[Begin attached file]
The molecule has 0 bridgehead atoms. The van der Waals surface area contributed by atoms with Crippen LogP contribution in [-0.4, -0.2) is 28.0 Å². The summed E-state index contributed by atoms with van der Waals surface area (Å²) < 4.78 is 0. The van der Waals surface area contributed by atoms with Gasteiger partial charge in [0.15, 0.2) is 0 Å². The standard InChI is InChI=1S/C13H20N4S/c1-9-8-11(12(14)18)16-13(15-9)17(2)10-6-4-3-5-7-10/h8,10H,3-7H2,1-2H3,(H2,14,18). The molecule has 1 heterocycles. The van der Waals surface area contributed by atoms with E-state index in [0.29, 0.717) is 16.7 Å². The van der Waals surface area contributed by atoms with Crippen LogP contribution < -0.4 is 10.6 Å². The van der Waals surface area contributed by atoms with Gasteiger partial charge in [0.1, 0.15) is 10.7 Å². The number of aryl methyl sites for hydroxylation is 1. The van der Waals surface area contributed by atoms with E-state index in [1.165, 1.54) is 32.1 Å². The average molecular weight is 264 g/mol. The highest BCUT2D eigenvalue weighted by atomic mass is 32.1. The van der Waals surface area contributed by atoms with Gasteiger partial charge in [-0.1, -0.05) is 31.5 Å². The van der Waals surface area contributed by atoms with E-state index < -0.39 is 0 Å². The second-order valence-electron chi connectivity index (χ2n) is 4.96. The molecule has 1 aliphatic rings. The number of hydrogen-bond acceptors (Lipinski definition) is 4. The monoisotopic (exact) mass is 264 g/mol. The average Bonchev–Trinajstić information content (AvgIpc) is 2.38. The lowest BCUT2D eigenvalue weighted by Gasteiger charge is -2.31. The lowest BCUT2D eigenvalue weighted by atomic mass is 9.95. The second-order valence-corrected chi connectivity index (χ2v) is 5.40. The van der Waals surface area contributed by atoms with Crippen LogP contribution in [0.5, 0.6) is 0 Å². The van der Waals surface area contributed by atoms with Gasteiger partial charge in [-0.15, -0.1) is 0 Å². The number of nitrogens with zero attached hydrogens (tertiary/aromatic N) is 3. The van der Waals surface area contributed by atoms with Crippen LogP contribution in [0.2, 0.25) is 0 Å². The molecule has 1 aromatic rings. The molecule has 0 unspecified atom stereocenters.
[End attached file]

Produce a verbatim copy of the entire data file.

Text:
The molecule has 0 bridgehead atoms. The van der Waals surface area contributed by atoms with Crippen LogP contribution in [-0.4, -0.2) is 28.0 Å². The summed E-state index contributed by atoms with van der Waals surface area (Å²) < 4.78 is 0. The van der Waals surface area contributed by atoms with Gasteiger partial charge in [0.15, 0.2) is 0 Å². The standard InChI is InChI=1S/C13H20N4S/c1-9-8-11(12(14)18)16-13(15-9)17(2)10-6-4-3-5-7-10/h8,10H,3-7H2,1-2H3,(H2,14,18). The molecule has 1 heterocycles. The van der Waals surface area contributed by atoms with E-state index in [0.29, 0.717) is 16.7 Å². The van der Waals surface area contributed by atoms with Crippen LogP contribution < -0.4 is 10.6 Å². The van der Waals surface area contributed by atoms with Gasteiger partial charge in [0.1, 0.15) is 10.7 Å². The number of aryl methyl sites for hydroxylation is 1. The van der Waals surface area contributed by atoms with E-state index in [1.165, 1.54) is 32.1 Å². The average molecular weight is 264 g/mol. The highest BCUT2D eigenvalue weighted by atomic mass is 32.1. The van der Waals surface area contributed by atoms with Gasteiger partial charge in [-0.1, -0.05) is 31.5 Å². The van der Waals surface area contributed by atoms with E-state index < -0.39 is 0 Å². The second-order valence-electron chi connectivity index (χ2n) is 4.96. The molecule has 1 aliphatic rings. The number of hydrogen-bond acceptors (Lipinski definition) is 4. The monoisotopic (exact) mass is 264 g/mol. The average Bonchev–Trinajstić information content (AvgIpc) is 2.38. The lowest BCUT2D eigenvalue weighted by Gasteiger charge is -2.31. The lowest BCUT2D eigenvalue weighted by atomic mass is 9.95. The second-order valence-corrected chi connectivity index (χ2v) is 5.40. The van der Waals surface area contributed by atoms with Crippen LogP contribution in [0.5, 0.6) is 0 Å². The van der Waals surface area contributed by atoms with Gasteiger partial charge in [-0.15, -0.1) is 0 Å². The number of nitrogens with zero attached hydrogens (tertiary/aromatic N) is 3. The van der Waals surface area contributed by atoms with Crippen LogP contribution in [0.2, 0.25) is 0 Å². The molecule has 1 aromatic rings. The molecule has 0 unspecified atom stereocenters.